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in discharge of her marriage portion within one year after my decease, with consideration after the rate of two shillings in the pound for so long time as the same shall be unpaid unto her after my decease ; and the fifty pounds residue thereof, upon her surrendering of, or giving of such sufficient security as the overseers of this my will shall like of, to surrender or grant, all her estate and right that shall descend or come unto her after my decease, or that she now. hath, of, in, or to, one copyhold tenement, with the appurtenances, lying and being in Stratford-upon-Avon aforesaid, in the said county of Warwick, being parcel or holden of the manor of Rowington, unto my daughter Susanna Hall, and her heirs for ever.
Item, I give and bequcath unto my said daughter Judith one hundred and fifty pounds more, if she, or any issue of her body, be living at the end of three years next ensuing the day of the date of this my will, during which time my executors to pay her consideration from my decease according to the rate aforesaid : and if she die within the said term without issue of her body, then my will is, and I do give and bequeath one hundred pounds thereof to my niece” Elizabeth Hall, and the fifty pounds to be set forth by my exccutors during the life of my sister Joan Hart, and the use and profit thereof coming, shall be paid to my said sister Joan, and after her decease the said fifty pounds shall remain ainongst the children of my said sister, equally to be divided amongst them; but if my said daughter Judith be living at the end of the said three years, or any issue of her body, then my will is, and so I
to my niece -] Elizabeth Hall was our poet's granddaughter. So, in Othello, Act I. sc. i, lago says to Brabantio : “ You'll have your nephen's neigh to you;” meaning his grandcluildren. MALONE.
devise and bequeath the said hundred and fifty pounds to be set out by my executors and overseers for the best benefit of her and her issue, and the stock not to be paid unto her so long as she shall be married and covert baron; but mv will is, that she shall have the consideration yearly paid unto her during her life, and after her decease the said stock and consideration to be pairs to her children, if she have any, and if not, to her executors or assigns, she living the said teim after my decease: provided that if such husband as she shall at the end of the said three years be married unto, or at any [time] after, do sufficiently assure unto her, and the issue of her body, lands answerable to the portion by this my will given unto her, and to be adjudged so by my executors and overseers, then my will is, that the said hundred and fifty pounds shall be paid to such husband as shall make such assurance, to his own use.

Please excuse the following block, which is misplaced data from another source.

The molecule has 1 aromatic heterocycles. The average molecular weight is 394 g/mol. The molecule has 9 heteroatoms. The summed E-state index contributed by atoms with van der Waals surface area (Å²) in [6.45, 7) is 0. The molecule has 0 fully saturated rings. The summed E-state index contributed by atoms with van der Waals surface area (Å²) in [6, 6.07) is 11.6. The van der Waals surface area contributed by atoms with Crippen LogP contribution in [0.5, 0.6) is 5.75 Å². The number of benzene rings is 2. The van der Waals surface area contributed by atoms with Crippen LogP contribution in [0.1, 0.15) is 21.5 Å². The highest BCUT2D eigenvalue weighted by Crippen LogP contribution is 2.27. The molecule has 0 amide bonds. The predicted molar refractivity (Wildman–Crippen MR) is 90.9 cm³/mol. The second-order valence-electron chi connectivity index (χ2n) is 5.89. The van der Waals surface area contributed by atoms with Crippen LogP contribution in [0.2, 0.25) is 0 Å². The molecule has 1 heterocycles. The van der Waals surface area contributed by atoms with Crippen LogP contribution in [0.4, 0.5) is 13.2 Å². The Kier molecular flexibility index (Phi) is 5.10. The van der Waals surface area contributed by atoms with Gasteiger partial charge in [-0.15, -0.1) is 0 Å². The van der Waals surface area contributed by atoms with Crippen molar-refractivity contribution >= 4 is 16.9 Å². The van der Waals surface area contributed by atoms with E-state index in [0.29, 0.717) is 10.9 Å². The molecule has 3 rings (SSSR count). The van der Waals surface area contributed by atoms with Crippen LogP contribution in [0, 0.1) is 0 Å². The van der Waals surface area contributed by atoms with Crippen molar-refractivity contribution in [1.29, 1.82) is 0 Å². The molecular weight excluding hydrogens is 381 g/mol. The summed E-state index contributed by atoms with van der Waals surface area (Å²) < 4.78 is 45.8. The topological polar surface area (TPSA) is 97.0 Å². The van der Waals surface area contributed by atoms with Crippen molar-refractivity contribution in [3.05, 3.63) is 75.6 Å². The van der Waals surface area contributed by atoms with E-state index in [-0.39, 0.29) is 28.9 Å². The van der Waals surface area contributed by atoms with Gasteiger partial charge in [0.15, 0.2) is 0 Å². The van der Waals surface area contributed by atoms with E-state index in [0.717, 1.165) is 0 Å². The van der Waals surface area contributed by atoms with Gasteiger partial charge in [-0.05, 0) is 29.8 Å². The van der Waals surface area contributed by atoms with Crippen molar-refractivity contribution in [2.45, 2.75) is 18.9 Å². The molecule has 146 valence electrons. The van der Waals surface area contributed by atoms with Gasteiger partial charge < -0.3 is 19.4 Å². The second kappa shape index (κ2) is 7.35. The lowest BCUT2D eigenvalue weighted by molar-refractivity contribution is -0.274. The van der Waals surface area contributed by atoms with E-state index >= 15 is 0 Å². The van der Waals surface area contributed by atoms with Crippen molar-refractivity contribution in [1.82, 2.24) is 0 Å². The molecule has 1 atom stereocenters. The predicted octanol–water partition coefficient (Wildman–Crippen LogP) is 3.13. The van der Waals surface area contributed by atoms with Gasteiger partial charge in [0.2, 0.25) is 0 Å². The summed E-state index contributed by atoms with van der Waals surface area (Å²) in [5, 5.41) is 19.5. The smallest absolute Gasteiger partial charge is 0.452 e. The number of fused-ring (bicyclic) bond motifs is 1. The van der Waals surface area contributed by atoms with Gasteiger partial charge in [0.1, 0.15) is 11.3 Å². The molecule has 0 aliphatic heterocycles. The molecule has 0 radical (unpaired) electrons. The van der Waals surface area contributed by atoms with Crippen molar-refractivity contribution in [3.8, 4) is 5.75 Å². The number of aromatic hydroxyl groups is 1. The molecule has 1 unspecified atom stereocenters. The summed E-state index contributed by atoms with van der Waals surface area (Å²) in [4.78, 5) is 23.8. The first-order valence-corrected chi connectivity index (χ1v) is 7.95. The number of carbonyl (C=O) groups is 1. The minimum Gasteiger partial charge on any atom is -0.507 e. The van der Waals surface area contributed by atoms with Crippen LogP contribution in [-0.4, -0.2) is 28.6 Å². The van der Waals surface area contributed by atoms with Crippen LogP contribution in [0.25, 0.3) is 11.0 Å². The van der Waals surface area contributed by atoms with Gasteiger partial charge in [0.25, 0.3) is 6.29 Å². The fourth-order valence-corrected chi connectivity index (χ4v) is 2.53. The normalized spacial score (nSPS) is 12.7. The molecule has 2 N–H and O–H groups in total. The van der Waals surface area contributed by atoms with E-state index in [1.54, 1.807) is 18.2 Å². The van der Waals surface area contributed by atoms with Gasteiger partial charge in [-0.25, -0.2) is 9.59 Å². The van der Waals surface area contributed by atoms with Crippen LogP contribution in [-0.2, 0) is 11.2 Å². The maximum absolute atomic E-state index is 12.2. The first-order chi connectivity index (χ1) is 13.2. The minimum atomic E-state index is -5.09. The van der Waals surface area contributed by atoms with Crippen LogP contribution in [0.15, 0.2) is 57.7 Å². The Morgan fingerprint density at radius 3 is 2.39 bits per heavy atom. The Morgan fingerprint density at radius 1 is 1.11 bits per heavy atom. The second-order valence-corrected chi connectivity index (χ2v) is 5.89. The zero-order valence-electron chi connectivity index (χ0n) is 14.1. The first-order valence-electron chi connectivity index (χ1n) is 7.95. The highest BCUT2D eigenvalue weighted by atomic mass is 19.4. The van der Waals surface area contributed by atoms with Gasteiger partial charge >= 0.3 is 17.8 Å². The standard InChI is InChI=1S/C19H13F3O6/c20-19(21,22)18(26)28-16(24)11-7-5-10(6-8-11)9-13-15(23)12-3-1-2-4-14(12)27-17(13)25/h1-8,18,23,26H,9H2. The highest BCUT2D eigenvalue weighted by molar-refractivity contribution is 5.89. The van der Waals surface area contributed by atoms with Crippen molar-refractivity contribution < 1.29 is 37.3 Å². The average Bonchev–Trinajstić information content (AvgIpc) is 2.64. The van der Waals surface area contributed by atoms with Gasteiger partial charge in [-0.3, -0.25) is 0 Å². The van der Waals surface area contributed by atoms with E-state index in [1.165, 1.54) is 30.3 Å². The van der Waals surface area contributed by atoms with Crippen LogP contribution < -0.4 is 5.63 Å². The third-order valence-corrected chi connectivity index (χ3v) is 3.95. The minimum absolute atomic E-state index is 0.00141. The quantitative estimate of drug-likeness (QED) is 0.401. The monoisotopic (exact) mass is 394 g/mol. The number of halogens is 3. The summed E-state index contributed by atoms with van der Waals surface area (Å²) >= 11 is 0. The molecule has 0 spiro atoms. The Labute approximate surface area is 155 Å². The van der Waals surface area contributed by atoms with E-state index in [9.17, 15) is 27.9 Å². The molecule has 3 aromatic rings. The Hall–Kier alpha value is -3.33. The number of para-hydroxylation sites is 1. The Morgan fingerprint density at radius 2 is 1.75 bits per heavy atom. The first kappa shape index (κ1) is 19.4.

Item, I give and bequeath unto my said sister Joan twenty pounds, and all my wearing apparel, to be paid and delivered within one year after ny decease; and I do will and devise unto her the house, with the appurtenances, in Stratford, wherein she dwelleth, for her natural life, under the yearly rent of twelve-pence.
Item, I give and bequeath unto her three sons, William Hart, Hart, and Michael Hart, five pounds apiece, to be paid within one year after my decease.
Item, I give and bequeath unto the said Elizabeth Hall all my plate, (except my broad silver and
3 — Hart,] It is singular that neither Shakspeare nor any of his family should have recollected the christian name of his nephew, who was born at Stratford but eleven years before the making of his will. His christian name was Thomas ; and he was baptized in that town, July 24, 1605. MALONE.
gilt bowl,^) that I now have at the date of this my will.
Item, I give and bequeath unto the poor of Stratford aforesaid ten pounds; to Mr. Thomas Combes my sword; to Thomas Russel, esq. five pounds ; and to Francis Collins of the borough of Warwick, in the county of Warwick, gent. thirteen pounds six sbillings and eight-pence, to be paid within one year after my decease.
Item, I give and bequeath to Hamlet [Hamnet] Sadler? twenty-six shillings eight pence, to buy him a ring; to William Reynolds, gent. twentysix shillings eight-pence, to buy him a ring; to my
*- except my broad silver and gilt bowl.] This bowl, as we afterwards find, our poet bequeathed to his daughter Judith.
5Mr. Thomas Combe,] This gentleman was baptized at Stratford, Feb. 9, 1588-9, so that he was twenty-seven years old at the time of Shakspeare's death. He died at Stratford in July 1657, aged 68; and his elder brother William died at the same place, Jan. 30, 1666-7, aged 80. Mr. Thomas Combe by his will made June 20, 1656, directed his executors to convert all his personal property into money, and to lay it out in the purchase of lands, to be settled on William Combe, the eldest son of John Combe of Allchurch in the county of Worcester, Gent. and his heirs male ; remainder to his two brothers successively. Where, therefore, our poet's sword has wandered, I have not been able to discover. I have taken the trouble to ascertain the ages of Shakspeare's friends and relations, and the time of their deaths, because we are thus enabled to judge how far the traditions concerning him which were communicated to Mr. Rowe in the be, ginning of this century, are worthy of credit. MALONE.